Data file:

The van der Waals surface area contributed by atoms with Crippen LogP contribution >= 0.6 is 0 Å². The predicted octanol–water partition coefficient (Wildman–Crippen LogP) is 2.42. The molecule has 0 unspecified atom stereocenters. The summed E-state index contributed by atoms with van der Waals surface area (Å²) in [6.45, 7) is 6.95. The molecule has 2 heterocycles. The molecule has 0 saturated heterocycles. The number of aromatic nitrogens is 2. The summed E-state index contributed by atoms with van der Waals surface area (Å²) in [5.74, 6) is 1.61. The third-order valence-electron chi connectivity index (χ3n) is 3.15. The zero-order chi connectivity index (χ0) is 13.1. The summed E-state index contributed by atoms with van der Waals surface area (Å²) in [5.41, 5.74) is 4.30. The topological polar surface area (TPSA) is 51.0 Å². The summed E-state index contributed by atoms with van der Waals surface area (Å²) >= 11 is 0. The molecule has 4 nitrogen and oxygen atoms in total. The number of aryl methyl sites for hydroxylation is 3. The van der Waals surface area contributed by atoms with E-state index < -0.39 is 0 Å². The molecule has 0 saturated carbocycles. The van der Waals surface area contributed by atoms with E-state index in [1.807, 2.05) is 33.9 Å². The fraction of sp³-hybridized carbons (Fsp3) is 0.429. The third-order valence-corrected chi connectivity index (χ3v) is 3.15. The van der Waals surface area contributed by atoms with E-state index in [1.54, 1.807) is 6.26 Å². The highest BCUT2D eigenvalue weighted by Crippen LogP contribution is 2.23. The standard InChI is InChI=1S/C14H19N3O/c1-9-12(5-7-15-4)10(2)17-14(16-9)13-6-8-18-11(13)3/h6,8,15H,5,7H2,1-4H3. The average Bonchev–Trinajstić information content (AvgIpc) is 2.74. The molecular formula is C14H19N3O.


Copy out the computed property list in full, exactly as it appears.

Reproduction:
The van der Waals surface area contributed by atoms with Crippen LogP contribution >= 0.6 is 0 Å². The predicted octanol–water partition coefficient (Wildman–Crippen LogP) is 2.42. The molecule has 0 unspecified atom stereocenters. The summed E-state index contributed by atoms with van der Waals surface area (Å²) in [6.45, 7) is 6.95. The molecule has 2 heterocycles. The molecule has 0 saturated heterocycles. The number of aromatic nitrogens is 2. The summed E-state index contributed by atoms with van der Waals surface area (Å²) in [5.74, 6) is 1.61. The third-order valence-electron chi connectivity index (χ3n) is 3.15. The zero-order chi connectivity index (χ0) is 13.1. The summed E-state index contributed by atoms with van der Waals surface area (Å²) in [5.41, 5.74) is 4.30. The topological polar surface area (TPSA) is 51.0 Å². The summed E-state index contributed by atoms with van der Waals surface area (Å²) >= 11 is 0. The molecule has 4 nitrogen and oxygen atoms in total. The number of aryl methyl sites for hydroxylation is 3. The van der Waals surface area contributed by atoms with E-state index < -0.39 is 0 Å². The molecule has 0 saturated carbocycles. The van der Waals surface area contributed by atoms with E-state index in [1.807, 2.05) is 33.9 Å². The fraction of sp³-hybridized carbons (Fsp3) is 0.429. The third-order valence-corrected chi connectivity index (χ3v) is 3.15. The van der Waals surface area contributed by atoms with E-state index in [1.54, 1.807) is 6.26 Å². The highest BCUT2D eigenvalue weighted by Crippen LogP contribution is 2.23. The standard InChI is InChI=1S/C14H19N3O/c1-9-12(5-7-15-4)10(2)17-14(16-9)13-6-8-18-11(13)3/h6,8,15H,5,7H2,1-4H3. The average Bonchev–Trinajstić information content (AvgIpc) is 2.74. The molecular formula is C14H19N3O.